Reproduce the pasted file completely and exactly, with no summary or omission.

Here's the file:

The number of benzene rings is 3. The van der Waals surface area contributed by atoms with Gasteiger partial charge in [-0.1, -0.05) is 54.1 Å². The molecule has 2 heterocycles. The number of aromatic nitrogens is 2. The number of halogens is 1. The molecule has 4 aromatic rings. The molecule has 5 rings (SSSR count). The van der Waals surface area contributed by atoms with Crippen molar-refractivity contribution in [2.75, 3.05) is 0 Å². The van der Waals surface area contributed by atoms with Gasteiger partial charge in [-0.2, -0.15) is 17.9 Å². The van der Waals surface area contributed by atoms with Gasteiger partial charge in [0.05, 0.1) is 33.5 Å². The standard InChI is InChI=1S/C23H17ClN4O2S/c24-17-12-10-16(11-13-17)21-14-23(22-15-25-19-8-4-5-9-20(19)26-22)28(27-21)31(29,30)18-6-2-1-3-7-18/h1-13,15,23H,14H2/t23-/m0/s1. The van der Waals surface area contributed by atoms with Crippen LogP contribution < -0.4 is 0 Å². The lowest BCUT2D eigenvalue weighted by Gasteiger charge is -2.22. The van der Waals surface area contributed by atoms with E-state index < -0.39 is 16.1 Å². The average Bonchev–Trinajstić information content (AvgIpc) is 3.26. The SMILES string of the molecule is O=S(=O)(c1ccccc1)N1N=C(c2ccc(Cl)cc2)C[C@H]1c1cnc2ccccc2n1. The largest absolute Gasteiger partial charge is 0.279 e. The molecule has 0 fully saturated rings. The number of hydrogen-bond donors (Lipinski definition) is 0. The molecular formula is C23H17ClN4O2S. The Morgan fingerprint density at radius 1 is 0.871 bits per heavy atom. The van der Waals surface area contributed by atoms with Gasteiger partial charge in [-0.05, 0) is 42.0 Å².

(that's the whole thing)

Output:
The number of benzene rings is 3. The van der Waals surface area contributed by atoms with Gasteiger partial charge in [-0.1, -0.05) is 54.1 Å². The molecule has 2 heterocycles. The number of aromatic nitrogens is 2. The number of halogens is 1. The molecule has 4 aromatic rings. The molecule has 5 rings (SSSR count). The van der Waals surface area contributed by atoms with Crippen molar-refractivity contribution in [2.75, 3.05) is 0 Å². The van der Waals surface area contributed by atoms with Gasteiger partial charge in [-0.2, -0.15) is 17.9 Å². The van der Waals surface area contributed by atoms with Gasteiger partial charge in [0.05, 0.1) is 33.5 Å². The standard InChI is InChI=1S/C23H17ClN4O2S/c24-17-12-10-16(11-13-17)21-14-23(22-15-25-19-8-4-5-9-20(19)26-22)28(27-21)31(29,30)18-6-2-1-3-7-18/h1-13,15,23H,14H2/t23-/m0/s1. The van der Waals surface area contributed by atoms with Crippen LogP contribution < -0.4 is 0 Å². The lowest BCUT2D eigenvalue weighted by Gasteiger charge is -2.22. The van der Waals surface area contributed by atoms with E-state index < -0.39 is 16.1 Å². The average Bonchev–Trinajstić information content (AvgIpc) is 3.26. The SMILES string of the molecule is O=S(=O)(c1ccccc1)N1N=C(c2ccc(Cl)cc2)C[C@H]1c1cnc2ccccc2n1. The largest absolute Gasteiger partial charge is 0.279 e. The molecule has 0 fully saturated rings. The number of hydrogen-bond donors (Lipinski definition) is 0. The molecular formula is C23H17ClN4O2S. The Morgan fingerprint density at radius 1 is 0.871 bits per heavy atom. The van der Waals surface area contributed by atoms with Gasteiger partial charge in [-0.05, 0) is 42.0 Å².